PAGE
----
A ransomware attack on JBS, the world's largest meat processor, has forced some operations to stop production and is believed to have been carried out by cybercriminals based in Russia.
The company informed the U.S. government that the “ransom demand came from a criminal organization likely based in Russia,” White House spokeswoman Karine Jean-Pierre said on June 1.
Brazil-based JBS -- a meat supplier with operations in North America, Australia, Latin America, and Europe -- announced on May 31 that it was targeted by a cyberattack on some servers in its North American and Australian IT systems.
The company said it took immediate action to suspend all affected systems and is working with authorities and third-party experts to resolve the situation. It said its backup servers were not affected and no data is believed to have been compromised or misused as a result of the intrusion.
JBS said that while experts resolve the issue, it “may delay certain transactions with customers and suppliers.”
The cyberattack comes just three weeks after a suspected Russia-based hacking group targeted Colonial Pipeline, the largest U.S. pipeline, creating gasoline shortages across parts of the U.S. East Coast.
Colonial ended up paying a ransom of nearly $5 million in cryptocurrency to resolve the issue.
In a ransomware attack, a victim’s data is encrypted, making any files and systems unusable. The criminals then demand money in exchange for software decryption keys.
The attacks, often carried out by criminal syndicates operating out of Russia, have become increasingly prevalent, targeting governments and critical infrastructure organizations.
After the Colonial attack, U.S. President Joe Biden said he intends to speak directly to President Vladimir Putin about Russia’s harboring of ransomware criminals when the two meet for a bilateral summit in Geneva on June 16.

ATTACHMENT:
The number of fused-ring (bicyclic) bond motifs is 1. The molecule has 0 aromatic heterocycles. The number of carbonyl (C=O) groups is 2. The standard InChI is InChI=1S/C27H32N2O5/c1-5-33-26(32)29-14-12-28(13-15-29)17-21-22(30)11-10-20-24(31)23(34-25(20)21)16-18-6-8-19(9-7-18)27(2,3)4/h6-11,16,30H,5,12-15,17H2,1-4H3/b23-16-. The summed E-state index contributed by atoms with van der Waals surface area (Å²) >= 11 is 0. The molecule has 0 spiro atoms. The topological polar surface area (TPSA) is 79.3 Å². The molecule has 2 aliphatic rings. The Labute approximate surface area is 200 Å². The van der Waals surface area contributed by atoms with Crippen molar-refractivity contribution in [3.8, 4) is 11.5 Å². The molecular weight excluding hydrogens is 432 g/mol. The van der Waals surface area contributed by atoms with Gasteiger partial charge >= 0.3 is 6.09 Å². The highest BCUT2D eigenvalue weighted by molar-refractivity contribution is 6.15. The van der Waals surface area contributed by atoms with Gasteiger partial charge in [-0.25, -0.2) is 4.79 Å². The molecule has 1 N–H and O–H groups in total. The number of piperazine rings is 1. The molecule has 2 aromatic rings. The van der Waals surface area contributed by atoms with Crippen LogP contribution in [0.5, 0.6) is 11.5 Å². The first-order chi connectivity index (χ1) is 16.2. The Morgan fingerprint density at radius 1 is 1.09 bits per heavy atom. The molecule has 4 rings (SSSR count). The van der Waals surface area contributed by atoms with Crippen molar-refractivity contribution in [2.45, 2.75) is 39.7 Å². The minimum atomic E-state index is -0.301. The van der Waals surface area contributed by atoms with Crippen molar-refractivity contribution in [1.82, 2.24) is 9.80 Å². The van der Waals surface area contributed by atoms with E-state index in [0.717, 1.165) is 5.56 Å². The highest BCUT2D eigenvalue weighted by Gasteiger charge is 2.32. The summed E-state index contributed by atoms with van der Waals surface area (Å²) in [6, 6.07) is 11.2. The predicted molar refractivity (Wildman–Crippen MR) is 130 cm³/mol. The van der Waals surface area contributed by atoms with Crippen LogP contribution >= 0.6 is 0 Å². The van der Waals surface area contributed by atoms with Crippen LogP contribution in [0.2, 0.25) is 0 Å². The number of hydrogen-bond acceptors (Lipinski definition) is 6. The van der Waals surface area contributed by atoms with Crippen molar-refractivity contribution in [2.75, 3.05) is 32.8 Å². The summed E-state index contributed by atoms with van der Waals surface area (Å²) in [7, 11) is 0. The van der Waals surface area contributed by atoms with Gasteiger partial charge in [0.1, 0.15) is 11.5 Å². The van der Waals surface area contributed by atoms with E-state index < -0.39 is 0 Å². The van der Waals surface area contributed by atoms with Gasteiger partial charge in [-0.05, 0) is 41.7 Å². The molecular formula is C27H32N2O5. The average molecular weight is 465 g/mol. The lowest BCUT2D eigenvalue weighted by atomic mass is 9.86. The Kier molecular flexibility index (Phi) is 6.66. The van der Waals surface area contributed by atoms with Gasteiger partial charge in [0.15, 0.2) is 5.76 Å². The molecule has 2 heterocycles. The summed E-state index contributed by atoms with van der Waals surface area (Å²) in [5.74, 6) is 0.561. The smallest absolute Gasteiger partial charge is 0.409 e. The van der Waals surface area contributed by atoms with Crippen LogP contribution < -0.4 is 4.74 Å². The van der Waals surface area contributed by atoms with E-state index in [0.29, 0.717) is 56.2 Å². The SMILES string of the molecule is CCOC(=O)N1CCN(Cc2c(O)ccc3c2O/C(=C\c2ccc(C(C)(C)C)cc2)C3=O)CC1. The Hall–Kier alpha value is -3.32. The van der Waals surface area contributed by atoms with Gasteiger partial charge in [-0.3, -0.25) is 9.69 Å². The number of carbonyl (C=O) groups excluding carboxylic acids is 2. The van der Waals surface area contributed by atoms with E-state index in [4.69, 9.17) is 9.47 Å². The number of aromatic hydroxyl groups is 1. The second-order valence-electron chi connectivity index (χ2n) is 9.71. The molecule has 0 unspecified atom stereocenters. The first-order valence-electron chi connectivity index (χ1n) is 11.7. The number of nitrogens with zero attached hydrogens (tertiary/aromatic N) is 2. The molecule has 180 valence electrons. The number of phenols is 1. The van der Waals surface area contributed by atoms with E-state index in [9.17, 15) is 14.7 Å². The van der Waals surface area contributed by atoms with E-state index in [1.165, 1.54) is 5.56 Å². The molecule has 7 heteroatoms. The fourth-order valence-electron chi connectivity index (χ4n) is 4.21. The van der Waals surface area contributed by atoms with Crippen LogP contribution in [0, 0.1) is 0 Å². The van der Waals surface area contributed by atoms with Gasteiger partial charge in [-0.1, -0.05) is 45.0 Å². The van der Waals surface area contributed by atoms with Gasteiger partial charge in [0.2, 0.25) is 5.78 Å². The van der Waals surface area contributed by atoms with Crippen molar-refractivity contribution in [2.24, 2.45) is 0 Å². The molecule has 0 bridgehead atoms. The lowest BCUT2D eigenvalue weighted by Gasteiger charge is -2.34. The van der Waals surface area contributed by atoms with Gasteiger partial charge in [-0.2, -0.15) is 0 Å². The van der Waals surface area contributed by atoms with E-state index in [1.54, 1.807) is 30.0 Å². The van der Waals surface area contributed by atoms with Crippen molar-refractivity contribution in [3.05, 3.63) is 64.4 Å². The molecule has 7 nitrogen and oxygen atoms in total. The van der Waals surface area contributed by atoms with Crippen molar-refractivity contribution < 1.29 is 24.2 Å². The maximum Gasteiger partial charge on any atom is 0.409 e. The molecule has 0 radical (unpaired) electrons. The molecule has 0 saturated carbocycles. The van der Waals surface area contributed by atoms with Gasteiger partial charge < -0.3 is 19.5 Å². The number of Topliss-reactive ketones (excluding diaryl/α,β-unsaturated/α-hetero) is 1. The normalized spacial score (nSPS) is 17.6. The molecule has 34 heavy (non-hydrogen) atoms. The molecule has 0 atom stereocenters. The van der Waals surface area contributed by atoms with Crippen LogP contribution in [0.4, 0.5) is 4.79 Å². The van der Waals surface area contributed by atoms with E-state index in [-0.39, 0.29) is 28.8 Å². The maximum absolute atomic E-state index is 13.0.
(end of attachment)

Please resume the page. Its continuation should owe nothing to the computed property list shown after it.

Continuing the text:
"The White House is engaging directly with the Russian government on this matter and delivering the message that responsible states do not harbor ransomware criminals," Jean-Pierre said.
The FBI is investigating the JBS attack. The U.S. Department of Agriculture is reacting to any meat processing and supply problems.
The disruption to JBS's operations is already having an impact, with reports of the company’s Australian business being paralyzed and several slaughterhouses in the United States halting production, impacting about one-fifth of the U.S. meat supply.
If the disruption continues, supply shortages could push up U.S. beef, poultry, and pork prices.
The United States has been hit in recent months by two other major cybersecurity breaches: the SolarWinds hack that compromised U.S. government agencies and private sector computer networks, and another penetration of some Microsoft e-mail servers.
The SolarWinds hack was blamed on Russian state-backed hackers, while the Microsoft breach was attributed to a Chinese cyberespionage campaign.
Cyberattack On World's Biggest Meat Company 'Likely Based In Russia'
Top Trending Russia